Additional locating arms braced the axle to the leaf springs - this stopped the axle from moving sideways.  A neat trick was then the pre-tensioning of the rear suspension components by placing a specific weight of 68Kg above the centre of the spare wheel in the boot before tightening all the bolts!

 

   
     
  Rare sketch of the rear axle and suspension components  

 

   
     
  View showing the extra locating arms bolted between  
  the axle and leaf springs  

 

For the front suspension, Tickford retained the standard 2.8i MacPherson struts with Bilstein inserts.  Some owners have upgraded to roller bearing top mounts, but this was never offered as a factory option.  Tickford did originally intend to use roller bearing mounts, but it was one upgrade that had to be axed to keep the cost of the vehicle within target.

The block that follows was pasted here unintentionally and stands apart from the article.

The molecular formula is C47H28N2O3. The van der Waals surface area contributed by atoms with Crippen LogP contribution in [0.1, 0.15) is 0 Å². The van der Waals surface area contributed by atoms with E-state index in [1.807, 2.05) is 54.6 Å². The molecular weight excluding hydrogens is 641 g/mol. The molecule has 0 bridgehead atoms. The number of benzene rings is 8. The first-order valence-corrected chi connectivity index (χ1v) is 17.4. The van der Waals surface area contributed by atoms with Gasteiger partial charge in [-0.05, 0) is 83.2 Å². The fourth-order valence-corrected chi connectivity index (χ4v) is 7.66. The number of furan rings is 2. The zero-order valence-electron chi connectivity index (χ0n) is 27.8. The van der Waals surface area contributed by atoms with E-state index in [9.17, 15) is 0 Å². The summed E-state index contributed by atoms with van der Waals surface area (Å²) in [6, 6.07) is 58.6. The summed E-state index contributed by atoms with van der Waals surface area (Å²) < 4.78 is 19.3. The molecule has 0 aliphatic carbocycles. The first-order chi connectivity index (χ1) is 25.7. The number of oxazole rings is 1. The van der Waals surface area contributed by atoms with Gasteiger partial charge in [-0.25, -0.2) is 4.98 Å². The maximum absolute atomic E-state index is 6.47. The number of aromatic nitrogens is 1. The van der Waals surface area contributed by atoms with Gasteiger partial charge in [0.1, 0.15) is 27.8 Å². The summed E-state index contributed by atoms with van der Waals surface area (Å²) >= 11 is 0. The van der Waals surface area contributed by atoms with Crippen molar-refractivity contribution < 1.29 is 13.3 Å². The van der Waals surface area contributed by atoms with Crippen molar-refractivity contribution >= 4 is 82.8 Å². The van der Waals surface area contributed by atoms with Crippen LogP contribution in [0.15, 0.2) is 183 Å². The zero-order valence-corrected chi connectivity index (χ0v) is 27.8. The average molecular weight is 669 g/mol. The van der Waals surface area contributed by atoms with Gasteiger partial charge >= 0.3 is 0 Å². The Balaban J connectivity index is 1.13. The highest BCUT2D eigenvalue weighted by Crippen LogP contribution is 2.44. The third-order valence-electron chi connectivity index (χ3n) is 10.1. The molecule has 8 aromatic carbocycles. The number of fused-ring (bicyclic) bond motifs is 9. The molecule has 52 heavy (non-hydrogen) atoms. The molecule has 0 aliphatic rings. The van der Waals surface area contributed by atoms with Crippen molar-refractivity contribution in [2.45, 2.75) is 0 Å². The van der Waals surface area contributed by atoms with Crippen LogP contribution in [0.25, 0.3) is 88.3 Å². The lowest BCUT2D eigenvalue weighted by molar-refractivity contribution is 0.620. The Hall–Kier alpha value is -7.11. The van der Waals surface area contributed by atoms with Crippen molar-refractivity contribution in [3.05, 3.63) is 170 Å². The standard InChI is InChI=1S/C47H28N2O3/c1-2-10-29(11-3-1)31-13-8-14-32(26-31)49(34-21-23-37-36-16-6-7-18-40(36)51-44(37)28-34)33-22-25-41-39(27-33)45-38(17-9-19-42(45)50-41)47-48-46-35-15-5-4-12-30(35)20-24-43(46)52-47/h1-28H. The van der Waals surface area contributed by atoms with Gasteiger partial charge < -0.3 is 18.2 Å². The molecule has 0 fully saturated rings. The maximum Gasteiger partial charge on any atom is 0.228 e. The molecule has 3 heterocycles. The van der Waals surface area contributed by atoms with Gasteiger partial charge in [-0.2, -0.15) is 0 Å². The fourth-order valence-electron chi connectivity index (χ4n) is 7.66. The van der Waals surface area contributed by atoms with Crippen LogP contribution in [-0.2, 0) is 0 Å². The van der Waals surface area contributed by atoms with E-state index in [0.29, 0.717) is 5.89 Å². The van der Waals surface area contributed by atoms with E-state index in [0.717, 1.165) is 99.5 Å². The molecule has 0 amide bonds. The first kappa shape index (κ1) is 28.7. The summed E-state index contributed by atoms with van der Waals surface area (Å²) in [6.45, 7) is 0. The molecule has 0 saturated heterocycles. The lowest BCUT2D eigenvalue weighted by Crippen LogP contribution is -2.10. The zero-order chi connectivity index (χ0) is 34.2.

Standard top mount for the MacPherson struts The roller bearing mount as on my car Build 002

 

Same can be said about the Polymer bushes for the leaf springs that were listed on the original press release documentation, but never made it to the production models.

No matter - the improvements that Tickford did make still produced a Capri that really held the road well.

 

The end result was a "true 140mph supercar" with a stunning 0-60mph time of just 6.7 seconds

 

THE FIGURES

   
     
  Acceleration times from 0-30mph through to 0-120mph  
     
  Figures originally published by the late Mick Millward, organiser of the Tickford Register  

 

 

SPEED (MPH)

TIME (S)

 
       
  30 2.5  
  40 3.9  
  50 5.2  
  60 6.7  
  70 8.9  
  80 11.3  
90 14.3
  100 18.2  
  110 22.9  
  120 30.8  
  140 You need to be concentrating on the brakes rather than the clock by then !  
     
   

 

*  Note that no times are available below 30mph as nobody ever drives them that slow !

 

These performance figures were obtained using a maximum boost of 7.5psi and the turbo wastegate was fitted with a tamper-proof seal to ensure that owners were not tempted to wind it up!